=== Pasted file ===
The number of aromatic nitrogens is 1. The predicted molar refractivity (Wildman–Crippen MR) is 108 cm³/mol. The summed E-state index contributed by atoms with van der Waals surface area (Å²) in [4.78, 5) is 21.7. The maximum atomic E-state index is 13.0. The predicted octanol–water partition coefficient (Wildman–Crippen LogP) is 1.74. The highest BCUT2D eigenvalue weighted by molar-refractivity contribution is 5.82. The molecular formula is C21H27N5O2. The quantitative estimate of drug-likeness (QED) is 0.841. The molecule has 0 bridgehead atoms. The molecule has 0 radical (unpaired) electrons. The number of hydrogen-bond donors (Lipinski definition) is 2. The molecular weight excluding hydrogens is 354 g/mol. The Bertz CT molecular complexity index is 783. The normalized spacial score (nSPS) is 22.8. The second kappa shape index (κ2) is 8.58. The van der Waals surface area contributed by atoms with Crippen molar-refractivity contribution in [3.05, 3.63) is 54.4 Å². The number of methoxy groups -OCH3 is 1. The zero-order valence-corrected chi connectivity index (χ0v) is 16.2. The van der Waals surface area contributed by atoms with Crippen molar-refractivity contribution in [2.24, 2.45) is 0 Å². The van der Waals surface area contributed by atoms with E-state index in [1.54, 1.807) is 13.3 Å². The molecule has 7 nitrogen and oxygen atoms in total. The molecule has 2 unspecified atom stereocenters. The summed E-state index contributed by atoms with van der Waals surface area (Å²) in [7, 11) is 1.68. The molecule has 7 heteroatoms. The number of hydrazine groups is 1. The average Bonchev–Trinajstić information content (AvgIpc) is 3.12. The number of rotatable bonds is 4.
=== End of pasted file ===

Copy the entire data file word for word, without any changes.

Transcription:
The number of aromatic nitrogens is 1. The predicted molar refractivity (Wildman–Crippen MR) is 108 cm³/mol. The summed E-state index contributed by atoms with van der Waals surface area (Å²) in [4.78, 5) is 21.7. The maximum atomic E-state index is 13.0. The predicted octanol–water partition coefficient (Wildman–Crippen LogP) is 1.74. The highest BCUT2D eigenvalue weighted by molar-refractivity contribution is 5.82. The molecular formula is C21H27N5O2. The quantitative estimate of drug-likeness (QED) is 0.841. The molecule has 0 bridgehead atoms. The molecule has 0 radical (unpaired) electrons. The number of hydrogen-bond donors (Lipinski definition) is 2. The molecular weight excluding hydrogens is 354 g/mol. The Bertz CT molecular complexity index is 783. The normalized spacial score (nSPS) is 22.8. The second kappa shape index (κ2) is 8.58. The van der Waals surface area contributed by atoms with Crippen molar-refractivity contribution in [3.05, 3.63) is 54.4 Å². The number of methoxy groups -OCH3 is 1. The zero-order valence-corrected chi connectivity index (χ0v) is 16.2. The van der Waals surface area contributed by atoms with Crippen molar-refractivity contribution in [2.24, 2.45) is 0 Å². The van der Waals surface area contributed by atoms with E-state index in [1.54, 1.807) is 13.3 Å². The molecule has 7 nitrogen and oxygen atoms in total. The molecule has 2 unspecified atom stereocenters. The summed E-state index contributed by atoms with van der Waals surface area (Å²) in [7, 11) is 1.68. The molecule has 7 heteroatoms. The number of hydrazine groups is 1. The average Bonchev–Trinajstić information content (AvgIpc) is 3.12. The number of rotatable bonds is 4.